Treating a low-value diagnosis

Treating a low-value diagnosis

Here's an inside look at one veterinary practice that jolted itself out of a financial coma and lived to heal another day.
Mar 01, 2009

Drs. Anne Lynd and Scott Hutchins* co-own Sandy Creek Animal Hospital (SCAH), a five-doctor companion animal practice. Both doctors are 48 years old and plan to sell part of their practice to one or more associates in three to four years. They also hope to expand the facility in four to five years. The only problem is, their practice isn't profitable.

Earning a profit didn't top Dr. Lynd and Dr. Hutchins' list of reasons for becoming veterinarians. They loved animals. They wanted to make a difference in pets' lives. But earning a profit? That wasn't on the list. The same may be true for you. However, when you started your own business, profit became important—whether you knew it at the time or not. Profit enables you to elevate the level of medicine you provide and make the biggest impact possible on your patients' lives.

Being profitable is more important than ever if your practice is going to survive in this tough economic climate. Now's the time to breathe new life into your practice, tighten your belt, and scrutinize your financial viability like never before. Here are the strategies Drs. Lynd and Hutchins used to improve their low profitability.


Calculating value
As part of a long-range planning effort, I sat down with Drs. Lynd and Hutchins so we could diagnose their practice's fiscal health and develop a treatment plan to ensure the practice would enjoy continued health. We began by valuing the practice and found that it was worth $783,000 (see "Calculating value" below).

Given that their annual revenue was close to $2 million, Drs. Lynd and Hutchins were shocked at this low number. I wasn't. The biggest portion of practice value is determined by profit, and SCAH's profit level was much lower than it should have been. During the valuation process, the doctors and I identified opportunities for improving profitability and discussed the steps they needed to take this year and next to prepare for the associates' buy-in and future facility expansion.


There are three ways to improve profit: reduce spending, increase revenue, or a combination of the two. First, we analyzed SCAH's operating expenses. At 26 percent, variable expenses were a little high—the target in Well-Managed Practices is 22 percent to 24 percent. We met with veterinarians and technicians and discovered a duplication of certain medications and diets—not unusual in a multiple-doctor practice. The doctors came to a consensus regarding their preferences and decided which items to eliminate. The inventory manager also reviewed and modified the reorder points for their most commonly used items.

Fixed expenses were normal at 8 percent, and spending in all categories was acceptable, so no changes were necessary in those areas. Staff compensation as a percentage of revenue was in line with Well-Managed Practice targets; however, the staff-to-doctor ratio was light (3.5 to 1 vs. a target of 4.5 to 1), indicating a potential damper on doctor productivity.

Facility expenses at 11 percent were also high. Ideally they'd be closer to 8 percent. So even though the practice owners wanted to expand in four to five years, they weren't generating enough revenue to fully utilize their existing space. The upshot: This was a revenue issue, not an overspending issue. See Benchmarks 2007: A Study of Well-Managed practices at for a detailed list of targets for all expense categories.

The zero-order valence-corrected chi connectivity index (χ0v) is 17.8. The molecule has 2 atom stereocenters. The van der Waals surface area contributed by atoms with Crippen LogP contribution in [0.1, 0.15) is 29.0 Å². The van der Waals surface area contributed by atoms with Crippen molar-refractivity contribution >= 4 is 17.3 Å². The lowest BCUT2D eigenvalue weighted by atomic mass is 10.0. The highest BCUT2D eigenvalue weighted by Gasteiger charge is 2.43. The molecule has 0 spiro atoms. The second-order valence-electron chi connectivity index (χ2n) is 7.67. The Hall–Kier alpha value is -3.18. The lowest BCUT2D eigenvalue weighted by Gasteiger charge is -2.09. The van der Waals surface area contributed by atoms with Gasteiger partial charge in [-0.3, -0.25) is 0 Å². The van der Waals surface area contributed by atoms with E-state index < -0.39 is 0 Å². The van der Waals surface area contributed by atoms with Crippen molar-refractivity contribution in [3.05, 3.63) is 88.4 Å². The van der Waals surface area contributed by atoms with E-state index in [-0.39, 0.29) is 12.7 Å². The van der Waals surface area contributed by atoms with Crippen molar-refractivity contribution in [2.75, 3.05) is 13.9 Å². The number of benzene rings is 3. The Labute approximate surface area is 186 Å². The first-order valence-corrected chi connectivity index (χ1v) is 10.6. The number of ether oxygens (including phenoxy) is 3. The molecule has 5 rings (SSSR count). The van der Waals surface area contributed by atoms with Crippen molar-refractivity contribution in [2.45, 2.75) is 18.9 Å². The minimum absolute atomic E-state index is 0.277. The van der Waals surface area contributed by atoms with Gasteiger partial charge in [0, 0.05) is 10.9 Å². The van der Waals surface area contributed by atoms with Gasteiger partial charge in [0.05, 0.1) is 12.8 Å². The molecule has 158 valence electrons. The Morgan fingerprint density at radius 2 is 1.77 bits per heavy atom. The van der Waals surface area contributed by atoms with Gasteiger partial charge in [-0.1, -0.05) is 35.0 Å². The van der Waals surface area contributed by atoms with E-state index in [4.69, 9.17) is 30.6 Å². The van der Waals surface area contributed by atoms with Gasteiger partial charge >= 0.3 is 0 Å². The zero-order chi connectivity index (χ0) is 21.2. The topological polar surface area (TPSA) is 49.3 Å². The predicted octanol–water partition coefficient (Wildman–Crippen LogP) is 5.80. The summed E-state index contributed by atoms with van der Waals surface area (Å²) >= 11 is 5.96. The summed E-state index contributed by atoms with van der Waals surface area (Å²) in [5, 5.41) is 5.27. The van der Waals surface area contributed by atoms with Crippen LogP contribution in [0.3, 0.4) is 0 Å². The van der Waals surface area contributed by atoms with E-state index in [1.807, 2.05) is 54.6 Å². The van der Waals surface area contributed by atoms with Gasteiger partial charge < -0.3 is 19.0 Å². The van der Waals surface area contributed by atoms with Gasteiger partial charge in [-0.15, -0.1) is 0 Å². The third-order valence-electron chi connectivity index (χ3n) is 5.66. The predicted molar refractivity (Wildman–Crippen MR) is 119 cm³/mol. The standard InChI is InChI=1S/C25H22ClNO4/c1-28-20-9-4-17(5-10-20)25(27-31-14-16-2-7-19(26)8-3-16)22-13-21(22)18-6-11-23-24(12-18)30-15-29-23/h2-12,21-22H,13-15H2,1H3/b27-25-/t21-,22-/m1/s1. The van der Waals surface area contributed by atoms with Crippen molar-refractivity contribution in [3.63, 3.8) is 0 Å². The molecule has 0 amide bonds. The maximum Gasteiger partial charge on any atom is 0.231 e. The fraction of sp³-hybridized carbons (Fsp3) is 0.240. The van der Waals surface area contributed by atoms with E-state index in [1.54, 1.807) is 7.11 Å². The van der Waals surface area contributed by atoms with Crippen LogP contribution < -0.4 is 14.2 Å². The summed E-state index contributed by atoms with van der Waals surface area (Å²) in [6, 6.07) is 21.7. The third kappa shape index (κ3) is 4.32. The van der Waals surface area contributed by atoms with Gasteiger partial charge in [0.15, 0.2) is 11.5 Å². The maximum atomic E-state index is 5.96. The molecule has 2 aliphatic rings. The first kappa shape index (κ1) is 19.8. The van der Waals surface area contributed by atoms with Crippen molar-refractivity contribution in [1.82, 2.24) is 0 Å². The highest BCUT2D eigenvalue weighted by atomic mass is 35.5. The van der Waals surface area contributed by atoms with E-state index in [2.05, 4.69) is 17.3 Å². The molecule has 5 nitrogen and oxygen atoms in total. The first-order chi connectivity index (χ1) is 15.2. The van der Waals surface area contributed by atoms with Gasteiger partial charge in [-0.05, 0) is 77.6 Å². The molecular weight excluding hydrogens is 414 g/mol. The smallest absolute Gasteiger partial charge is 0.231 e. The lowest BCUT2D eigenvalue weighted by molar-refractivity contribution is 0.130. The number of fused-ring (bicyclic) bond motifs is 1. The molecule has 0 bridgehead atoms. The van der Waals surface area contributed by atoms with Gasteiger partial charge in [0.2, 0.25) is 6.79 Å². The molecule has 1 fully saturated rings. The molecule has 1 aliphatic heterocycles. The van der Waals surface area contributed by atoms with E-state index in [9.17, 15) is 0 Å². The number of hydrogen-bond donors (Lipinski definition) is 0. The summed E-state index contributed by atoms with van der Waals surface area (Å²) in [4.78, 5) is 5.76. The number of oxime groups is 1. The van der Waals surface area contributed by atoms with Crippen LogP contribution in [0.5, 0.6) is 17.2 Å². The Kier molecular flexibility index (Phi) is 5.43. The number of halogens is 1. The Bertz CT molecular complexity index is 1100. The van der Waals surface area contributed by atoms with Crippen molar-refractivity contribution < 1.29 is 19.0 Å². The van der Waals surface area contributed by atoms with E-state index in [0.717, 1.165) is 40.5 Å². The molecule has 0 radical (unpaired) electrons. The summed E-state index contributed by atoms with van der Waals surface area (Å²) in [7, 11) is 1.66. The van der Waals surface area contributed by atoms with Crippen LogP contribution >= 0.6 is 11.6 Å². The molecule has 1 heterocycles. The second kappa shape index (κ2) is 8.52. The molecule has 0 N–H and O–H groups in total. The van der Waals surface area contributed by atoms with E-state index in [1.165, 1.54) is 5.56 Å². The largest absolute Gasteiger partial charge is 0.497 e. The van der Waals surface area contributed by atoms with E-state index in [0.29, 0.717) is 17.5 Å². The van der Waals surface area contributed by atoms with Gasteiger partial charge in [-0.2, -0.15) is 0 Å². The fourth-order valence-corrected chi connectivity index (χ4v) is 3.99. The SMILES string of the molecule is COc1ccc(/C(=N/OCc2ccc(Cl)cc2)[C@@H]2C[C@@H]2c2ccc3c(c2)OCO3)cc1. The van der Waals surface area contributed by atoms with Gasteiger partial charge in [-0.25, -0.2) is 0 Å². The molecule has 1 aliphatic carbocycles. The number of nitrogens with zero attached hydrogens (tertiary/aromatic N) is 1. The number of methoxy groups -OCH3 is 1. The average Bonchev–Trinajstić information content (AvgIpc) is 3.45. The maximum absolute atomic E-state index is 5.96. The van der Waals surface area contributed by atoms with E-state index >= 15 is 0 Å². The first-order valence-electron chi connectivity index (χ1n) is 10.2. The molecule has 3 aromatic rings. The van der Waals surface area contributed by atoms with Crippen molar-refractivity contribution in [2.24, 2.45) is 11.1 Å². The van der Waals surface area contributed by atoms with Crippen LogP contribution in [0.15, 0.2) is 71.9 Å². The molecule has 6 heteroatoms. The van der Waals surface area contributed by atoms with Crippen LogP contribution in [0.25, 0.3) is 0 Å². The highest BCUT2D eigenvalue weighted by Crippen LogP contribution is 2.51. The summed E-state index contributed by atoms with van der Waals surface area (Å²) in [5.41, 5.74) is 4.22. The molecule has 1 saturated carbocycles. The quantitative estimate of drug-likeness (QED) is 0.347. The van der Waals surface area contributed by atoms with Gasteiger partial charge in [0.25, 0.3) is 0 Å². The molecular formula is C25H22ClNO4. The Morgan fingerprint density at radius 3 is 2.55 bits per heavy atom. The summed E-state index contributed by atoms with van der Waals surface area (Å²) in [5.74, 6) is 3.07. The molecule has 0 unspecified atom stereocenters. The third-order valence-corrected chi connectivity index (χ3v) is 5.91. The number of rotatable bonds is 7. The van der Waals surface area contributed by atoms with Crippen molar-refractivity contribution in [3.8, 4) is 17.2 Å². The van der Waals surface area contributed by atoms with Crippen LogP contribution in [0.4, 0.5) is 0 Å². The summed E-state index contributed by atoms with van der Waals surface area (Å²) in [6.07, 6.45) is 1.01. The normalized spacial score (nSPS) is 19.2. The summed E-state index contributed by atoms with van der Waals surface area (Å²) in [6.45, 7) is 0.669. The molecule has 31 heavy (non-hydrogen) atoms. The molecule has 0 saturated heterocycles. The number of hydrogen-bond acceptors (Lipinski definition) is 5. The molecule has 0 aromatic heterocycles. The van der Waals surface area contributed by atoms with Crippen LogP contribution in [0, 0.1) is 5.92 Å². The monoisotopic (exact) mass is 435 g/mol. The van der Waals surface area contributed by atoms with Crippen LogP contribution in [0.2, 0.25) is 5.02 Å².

The next step was to analyze SCAH's revenue. Annual medical revenue per doctor was about $200,000 lower than Well-Managed Practice targets. And the average doctor transaction (ADT) was $22 lower than expected. In Well-Managed Practices, the ADT typically equals about 3.4 times the practice's exam fee. When we evaluated SCAH's fee structure, we found the exam fee to be low for the community, the average markup on dispensed medication a little light, and some of the lab and anesthesia fees too low.

In addition, the doctors provided services such as fluid pump administration and inpatient exams at no cost, and they missed charging clients for provided care 25 percent of the time on outpatient cases and 50 percent of the time on inpatient cases. We estimated the annual value of these missed charges at approximately $163,000.

Next, we dissected the makeup of the practice's revenue and found that 72 percent of medical revenue came from services and 28 percent from medication sales. Ideally, the service and product mix would be 85 percent and 15 percent, respectively. We also identified that revenue from exams, dentistry, and lab services was lower than expected.

When we looked at doctor activity, we found that each doctor averaged about 3,000 invoices annually (compared to a target of 3,400), with 1,100 active clients who visited an average of 2.7 times a year for medical purposes (compared to a target of three visits per year). The doctors and team members acknowledged that they weren't always proactive about scheduling additional necessary care or following up with reminders.

In order to strengthen this area, we tweaked practice processes. Now the doctors tell an exam room assistant when a patient needs additional care such as a medical progress exam, dentistry services, or follow-up laboratory testing. The exam room assistant then schedules the next appointment before the client leaves. If the client can't schedule an appointment at the time, a client care representative calls within the next two days to book the appointment.